The Guardian 7 December, 2005

Pre-school to university:
Government control and privatisation

Peter Mac

The Howard Government is moving to ensure rigid conservative control, and to maximise the operation of private companies in all levels of public education.

The pre-school education firm ABC Learning is attempting to establish primary schools. It plans to open a primary school in the NSW Hunter Valley under the banner of a subsidiary firm, Independent Colleges Australia.

ABC Learning recently won notoriety over a particularly frugal preschool luncheon policy. It was also banned from operating in Queensland after its managers predicted enthusiastically that they could generate a 20 percent profit by directing their pre-school students into their primary schools.

But this has not deterred the company. By describing Independent Colleges as "not-for-profit" they’ll now receive hefty funding from the Howard Government, and further funding from State and Federal Governments for each student. The firm plans to build schools elsewhere in NSW and in other States.

Greens’ education spokesperson John Kaye denounced these thinly-disguised commercialisation initiatives as: "… an insidious attempt to capture children at a young age and entrench them into a corporate education model."

NSW Teachers Federation President Maree O’Halloran called on the NSW Government to "see through the deception and ensure that this school did not get a cent of public money."

Education as welfare policy enforcer

The Howard Government has once again taken the opportunity to cut welfare payments, by linking school attendance to welfare.

At the Western Australian outback town of Halls Creek, the Government is cutting family welfare payments if children do not attend school. Although the truancy level has dropped, Dennis Eggleton, Chief Executive of the Aboriginal Legal Service, commented: "It’s using punitive methods to get a result where there are underlying social problems."

Some Federal ministers agree. However, rather than eliminating the practice, the Government now plans to apply it nationwide!

On to university

Next March the Howard Government will announce which Australian universities will receive a $150 million funding package.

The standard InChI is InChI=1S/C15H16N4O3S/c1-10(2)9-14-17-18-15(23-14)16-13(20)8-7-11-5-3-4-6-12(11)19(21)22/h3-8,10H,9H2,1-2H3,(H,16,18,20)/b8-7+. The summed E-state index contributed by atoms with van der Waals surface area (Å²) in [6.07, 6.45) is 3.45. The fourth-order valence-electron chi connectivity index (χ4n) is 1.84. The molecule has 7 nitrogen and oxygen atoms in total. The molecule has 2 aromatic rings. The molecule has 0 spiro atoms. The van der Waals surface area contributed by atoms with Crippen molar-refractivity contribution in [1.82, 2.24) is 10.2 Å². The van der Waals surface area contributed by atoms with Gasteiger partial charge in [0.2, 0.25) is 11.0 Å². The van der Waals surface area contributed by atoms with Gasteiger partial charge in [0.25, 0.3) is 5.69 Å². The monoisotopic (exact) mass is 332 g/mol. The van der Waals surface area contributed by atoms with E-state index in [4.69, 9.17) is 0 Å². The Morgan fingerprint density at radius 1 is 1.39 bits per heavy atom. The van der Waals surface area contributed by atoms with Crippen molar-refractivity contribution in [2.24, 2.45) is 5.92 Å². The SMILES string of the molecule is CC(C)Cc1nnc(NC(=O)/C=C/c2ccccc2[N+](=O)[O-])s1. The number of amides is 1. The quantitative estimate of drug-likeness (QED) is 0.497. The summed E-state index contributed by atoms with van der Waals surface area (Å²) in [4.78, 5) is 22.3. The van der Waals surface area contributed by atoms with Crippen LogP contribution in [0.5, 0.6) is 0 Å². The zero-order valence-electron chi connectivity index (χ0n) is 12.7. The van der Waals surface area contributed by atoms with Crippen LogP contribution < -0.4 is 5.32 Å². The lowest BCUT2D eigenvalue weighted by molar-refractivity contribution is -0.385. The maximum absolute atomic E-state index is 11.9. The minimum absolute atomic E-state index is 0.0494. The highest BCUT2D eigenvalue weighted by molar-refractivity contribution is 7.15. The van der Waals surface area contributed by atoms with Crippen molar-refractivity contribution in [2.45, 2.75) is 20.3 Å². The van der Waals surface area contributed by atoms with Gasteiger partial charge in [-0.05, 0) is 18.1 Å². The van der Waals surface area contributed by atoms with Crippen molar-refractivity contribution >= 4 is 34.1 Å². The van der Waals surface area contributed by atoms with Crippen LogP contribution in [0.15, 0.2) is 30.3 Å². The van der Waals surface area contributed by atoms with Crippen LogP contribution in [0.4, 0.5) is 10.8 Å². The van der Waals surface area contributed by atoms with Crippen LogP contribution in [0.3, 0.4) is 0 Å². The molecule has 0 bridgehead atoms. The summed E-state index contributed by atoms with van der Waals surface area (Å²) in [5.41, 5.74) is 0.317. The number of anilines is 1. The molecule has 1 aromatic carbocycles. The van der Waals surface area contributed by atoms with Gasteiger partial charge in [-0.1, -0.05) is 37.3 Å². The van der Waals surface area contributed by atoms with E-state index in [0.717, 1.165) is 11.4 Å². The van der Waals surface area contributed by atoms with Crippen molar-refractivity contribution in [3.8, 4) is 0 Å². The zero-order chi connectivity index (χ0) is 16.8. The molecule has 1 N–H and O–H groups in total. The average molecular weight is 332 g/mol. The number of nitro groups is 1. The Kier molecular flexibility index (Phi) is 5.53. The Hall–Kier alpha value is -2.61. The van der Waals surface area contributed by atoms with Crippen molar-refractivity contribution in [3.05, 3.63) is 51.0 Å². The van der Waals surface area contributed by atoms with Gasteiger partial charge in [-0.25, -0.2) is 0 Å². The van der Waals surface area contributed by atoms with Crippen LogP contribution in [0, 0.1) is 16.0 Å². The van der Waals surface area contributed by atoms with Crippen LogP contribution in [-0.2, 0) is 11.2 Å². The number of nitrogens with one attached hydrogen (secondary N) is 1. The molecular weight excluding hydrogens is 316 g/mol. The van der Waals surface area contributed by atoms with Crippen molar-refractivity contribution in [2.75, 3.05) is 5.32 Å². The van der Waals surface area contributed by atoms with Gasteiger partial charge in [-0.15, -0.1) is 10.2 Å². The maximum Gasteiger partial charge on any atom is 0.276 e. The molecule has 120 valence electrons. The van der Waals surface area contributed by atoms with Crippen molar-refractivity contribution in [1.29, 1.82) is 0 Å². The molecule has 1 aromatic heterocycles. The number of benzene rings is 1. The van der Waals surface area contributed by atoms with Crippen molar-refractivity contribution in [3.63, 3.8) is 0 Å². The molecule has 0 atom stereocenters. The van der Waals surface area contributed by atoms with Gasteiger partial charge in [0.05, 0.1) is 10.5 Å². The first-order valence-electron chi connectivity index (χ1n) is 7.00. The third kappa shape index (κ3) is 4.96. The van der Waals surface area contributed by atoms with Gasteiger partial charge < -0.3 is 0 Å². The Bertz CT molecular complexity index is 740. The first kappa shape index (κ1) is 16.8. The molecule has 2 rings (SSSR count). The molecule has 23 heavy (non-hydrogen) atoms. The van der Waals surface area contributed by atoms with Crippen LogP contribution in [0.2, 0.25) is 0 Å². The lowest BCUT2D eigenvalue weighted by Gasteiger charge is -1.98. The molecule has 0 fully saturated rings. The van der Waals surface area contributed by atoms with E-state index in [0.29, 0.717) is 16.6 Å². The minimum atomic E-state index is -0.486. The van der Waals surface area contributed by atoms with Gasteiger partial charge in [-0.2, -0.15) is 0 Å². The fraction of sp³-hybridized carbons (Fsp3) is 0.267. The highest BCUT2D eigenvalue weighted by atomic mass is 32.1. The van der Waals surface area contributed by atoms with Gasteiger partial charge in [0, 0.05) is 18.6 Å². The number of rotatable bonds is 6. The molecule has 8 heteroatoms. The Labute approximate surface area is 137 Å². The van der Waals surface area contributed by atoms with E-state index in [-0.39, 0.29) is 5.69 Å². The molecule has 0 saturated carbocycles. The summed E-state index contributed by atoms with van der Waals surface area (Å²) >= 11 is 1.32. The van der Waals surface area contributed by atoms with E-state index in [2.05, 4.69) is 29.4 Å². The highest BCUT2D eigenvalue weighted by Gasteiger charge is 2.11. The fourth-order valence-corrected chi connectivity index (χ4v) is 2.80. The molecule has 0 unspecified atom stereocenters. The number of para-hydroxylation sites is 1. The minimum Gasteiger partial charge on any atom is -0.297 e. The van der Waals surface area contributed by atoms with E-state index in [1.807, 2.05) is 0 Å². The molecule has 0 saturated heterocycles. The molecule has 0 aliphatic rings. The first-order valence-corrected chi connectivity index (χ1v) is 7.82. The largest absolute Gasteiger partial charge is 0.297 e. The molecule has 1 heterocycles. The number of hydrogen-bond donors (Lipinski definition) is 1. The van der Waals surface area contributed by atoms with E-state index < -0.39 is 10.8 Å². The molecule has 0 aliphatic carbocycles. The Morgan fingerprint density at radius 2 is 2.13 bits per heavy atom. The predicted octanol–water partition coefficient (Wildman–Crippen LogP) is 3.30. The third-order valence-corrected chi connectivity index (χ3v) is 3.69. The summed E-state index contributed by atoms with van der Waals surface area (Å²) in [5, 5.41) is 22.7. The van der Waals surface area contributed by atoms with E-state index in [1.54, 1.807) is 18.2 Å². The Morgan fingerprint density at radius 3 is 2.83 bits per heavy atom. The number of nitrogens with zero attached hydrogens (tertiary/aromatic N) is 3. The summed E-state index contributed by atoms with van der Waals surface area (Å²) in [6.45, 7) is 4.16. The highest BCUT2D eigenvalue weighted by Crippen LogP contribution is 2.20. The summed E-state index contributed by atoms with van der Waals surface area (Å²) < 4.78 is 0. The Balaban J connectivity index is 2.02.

Funding qualification is dependent on meeting guidelines for introducing more casual employment and impeding unions from organising university staff.

The funding allocation was to have been announced two weeks ago. The delay makes it virtually impossible for the universities to plan their budgets.

However, this does not worry Nelson, who has now also made payments of a 2.5 percent loading granted last year conditional on conformity to his employment requirements.

Opposition education spokesperson Jenny Macklin stated: "Nelson … is prepared to go to any lengths to crush dissent and further his ideological obsessions."

Some university authorities are confused as to the actual funding requirements. However, any institution which fails to achieve a non-union deal with its staff, such as the University of Ballarat, will certainly not receive the funding.

…and afterwards

For a second year the Howard Government has interfered in the allocation of university postgraduate research grants. The grant list is prepared each year by academic pier review group, the Australian Research Council (ARC), but this year Nelson vetoed grants for seven projects.

He has not disclosed the projects he rejected, nor why. However, three were on a "hit-list" of projects unacceptable to conservative columnist Padraic McGuiness, whom Nelson appointed to the ARC’s quality and scrutiny committee.

Nelson’s actions threaten the independence of the ARC and the peer-review system. Projects with the potential to boost business profits will certainly be favoured over others. (Five of Nelson’s rejected projects were said to be in the humanities, two in social sciences.)

Left-leaning projects, and critiques of government policy, will almost certainly be rejected. In many cases researchers for "unacceptable" projects will not bother to apply for a grant. Others will simply abandon their projects.

Some assessors have threatened to resign from the ARC. The Chief Executive of the Australian Vice-Chancellors Committee, John Mullarvey, has said the Minister should state his reasons for rejecting specific projects.

However, it is possible that the Government actually wants its Research Quality Framework organisation to take over the ARC’s role, and that in order to achieve this Nelson would mount a campaign to ridicule the less commercial projects, thereby humiliating the ARC in order to justify its dissolution.

Where is our education going?

The Government’s education policy has the potential to cripple or even eliminate the "free, universal and secular" state education systems. The Government’s attempt to control postgraduate research selection is likely to destroy our well-respected international reputation for academic excellence.

The move to introduce the appalling "intelligent design" creation theories into science classes (with Nelson’s blessing), is the modern equivalent of education initiatives which led to the terrible US "monkey trials" of the 1920s.

The only way to fix all these problems is to campaign against these reactionary initiatives, and then to remove the Howard Government at the first electoral opportunity.

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